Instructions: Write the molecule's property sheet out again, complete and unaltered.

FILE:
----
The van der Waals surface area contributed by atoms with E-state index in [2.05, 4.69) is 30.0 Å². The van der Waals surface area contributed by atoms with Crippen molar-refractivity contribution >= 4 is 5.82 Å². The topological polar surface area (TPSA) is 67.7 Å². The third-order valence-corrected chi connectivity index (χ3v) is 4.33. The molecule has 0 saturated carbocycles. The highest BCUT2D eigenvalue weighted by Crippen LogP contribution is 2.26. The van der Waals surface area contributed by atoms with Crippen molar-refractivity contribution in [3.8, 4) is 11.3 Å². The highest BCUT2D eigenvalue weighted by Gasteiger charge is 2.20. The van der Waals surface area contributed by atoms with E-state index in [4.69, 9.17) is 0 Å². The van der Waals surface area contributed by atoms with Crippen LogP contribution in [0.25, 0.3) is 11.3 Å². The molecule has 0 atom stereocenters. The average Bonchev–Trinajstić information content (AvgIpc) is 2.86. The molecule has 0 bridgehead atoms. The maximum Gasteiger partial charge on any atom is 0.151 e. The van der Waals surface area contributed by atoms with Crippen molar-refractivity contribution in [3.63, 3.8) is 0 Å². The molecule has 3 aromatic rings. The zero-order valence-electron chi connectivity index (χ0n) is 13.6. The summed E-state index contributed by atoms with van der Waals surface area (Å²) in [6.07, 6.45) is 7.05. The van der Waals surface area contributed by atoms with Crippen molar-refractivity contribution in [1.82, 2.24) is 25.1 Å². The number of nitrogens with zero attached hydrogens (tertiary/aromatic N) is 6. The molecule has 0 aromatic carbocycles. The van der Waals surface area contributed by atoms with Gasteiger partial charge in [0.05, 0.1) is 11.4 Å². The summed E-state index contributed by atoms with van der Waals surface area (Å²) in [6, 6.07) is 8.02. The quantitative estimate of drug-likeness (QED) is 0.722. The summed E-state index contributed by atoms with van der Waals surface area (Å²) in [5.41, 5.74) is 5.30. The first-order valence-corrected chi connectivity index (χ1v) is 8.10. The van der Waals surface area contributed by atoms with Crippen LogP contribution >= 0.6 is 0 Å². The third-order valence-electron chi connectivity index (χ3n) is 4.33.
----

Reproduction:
The van der Waals surface area contributed by atoms with E-state index in [2.05, 4.69) is 30.0 Å². The van der Waals surface area contributed by atoms with Crippen molar-refractivity contribution >= 4 is 5.82 Å². The topological polar surface area (TPSA) is 67.7 Å². The third-order valence-corrected chi connectivity index (χ3v) is 4.33. The molecule has 0 saturated carbocycles. The highest BCUT2D eigenvalue weighted by Crippen LogP contribution is 2.26. The van der Waals surface area contributed by atoms with Crippen molar-refractivity contribution in [3.8, 4) is 11.3 Å². The highest BCUT2D eigenvalue weighted by Gasteiger charge is 2.20. The van der Waals surface area contributed by atoms with E-state index in [4.69, 9.17) is 0 Å². The van der Waals surface area contributed by atoms with Crippen LogP contribution in [0.25, 0.3) is 11.3 Å². The molecule has 0 atom stereocenters. The average Bonchev–Trinajstić information content (AvgIpc) is 2.86. The molecule has 0 bridgehead atoms. The maximum Gasteiger partial charge on any atom is 0.151 e. The van der Waals surface area contributed by atoms with Crippen molar-refractivity contribution in [3.63, 3.8) is 0 Å². The molecule has 3 aromatic rings. The zero-order valence-electron chi connectivity index (χ0n) is 13.6. The summed E-state index contributed by atoms with van der Waals surface area (Å²) in [6.07, 6.45) is 7.05. The van der Waals surface area contributed by atoms with Crippen molar-refractivity contribution in [1.82, 2.24) is 25.1 Å². The number of nitrogens with zero attached hydrogens (tertiary/aromatic N) is 6. The molecule has 0 aromatic carbocycles. The van der Waals surface area contributed by atoms with Gasteiger partial charge in [0.05, 0.1) is 11.4 Å². The summed E-state index contributed by atoms with van der Waals surface area (Å²) in [6, 6.07) is 8.02. The quantitative estimate of drug-likeness (QED) is 0.722. The summed E-state index contributed by atoms with van der Waals surface area (Å²) in [5.41, 5.74) is 5.30. The first-order valence-corrected chi connectivity index (χ1v) is 8.10. The van der Waals surface area contributed by atoms with Crippen LogP contribution >= 0.6 is 0 Å². The third-order valence-electron chi connectivity index (χ3n) is 4.33.